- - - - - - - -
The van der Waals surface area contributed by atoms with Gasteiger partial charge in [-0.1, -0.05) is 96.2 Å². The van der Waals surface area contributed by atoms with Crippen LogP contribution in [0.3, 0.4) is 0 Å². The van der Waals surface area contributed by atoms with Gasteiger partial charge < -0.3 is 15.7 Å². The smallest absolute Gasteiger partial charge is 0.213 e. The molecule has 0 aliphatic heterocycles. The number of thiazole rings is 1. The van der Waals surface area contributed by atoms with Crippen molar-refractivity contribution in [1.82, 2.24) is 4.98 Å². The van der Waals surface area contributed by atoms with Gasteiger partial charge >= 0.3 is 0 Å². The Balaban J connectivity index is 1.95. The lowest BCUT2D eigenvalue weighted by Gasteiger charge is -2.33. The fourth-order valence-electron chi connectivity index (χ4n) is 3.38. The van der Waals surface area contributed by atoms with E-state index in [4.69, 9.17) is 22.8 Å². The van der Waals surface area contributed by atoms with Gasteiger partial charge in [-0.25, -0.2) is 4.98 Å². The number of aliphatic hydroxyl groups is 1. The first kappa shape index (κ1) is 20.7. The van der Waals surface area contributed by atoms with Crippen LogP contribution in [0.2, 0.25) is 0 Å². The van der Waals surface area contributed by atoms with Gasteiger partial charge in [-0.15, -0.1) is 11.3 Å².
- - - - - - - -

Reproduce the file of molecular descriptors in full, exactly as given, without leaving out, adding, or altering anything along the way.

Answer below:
The van der Waals surface area contributed by atoms with Gasteiger partial charge in [-0.1, -0.05) is 96.2 Å². The van der Waals surface area contributed by atoms with Crippen LogP contribution in [0.3, 0.4) is 0 Å². The van der Waals surface area contributed by atoms with Gasteiger partial charge < -0.3 is 15.7 Å². The smallest absolute Gasteiger partial charge is 0.213 e. The molecule has 0 aliphatic heterocycles. The number of thiazole rings is 1. The van der Waals surface area contributed by atoms with Crippen molar-refractivity contribution in [1.82, 2.24) is 4.98 Å². The van der Waals surface area contributed by atoms with Gasteiger partial charge >= 0.3 is 0 Å². The Balaban J connectivity index is 1.95. The lowest BCUT2D eigenvalue weighted by Gasteiger charge is -2.33. The fourth-order valence-electron chi connectivity index (χ4n) is 3.38. The van der Waals surface area contributed by atoms with E-state index in [4.69, 9.17) is 22.8 Å². The van der Waals surface area contributed by atoms with Gasteiger partial charge in [-0.25, -0.2) is 4.98 Å². The number of aliphatic hydroxyl groups is 1. The first kappa shape index (κ1) is 20.7. The van der Waals surface area contributed by atoms with Crippen LogP contribution in [0.2, 0.25) is 0 Å². The van der Waals surface area contributed by atoms with Gasteiger partial charge in [-0.15, -0.1) is 11.3 Å².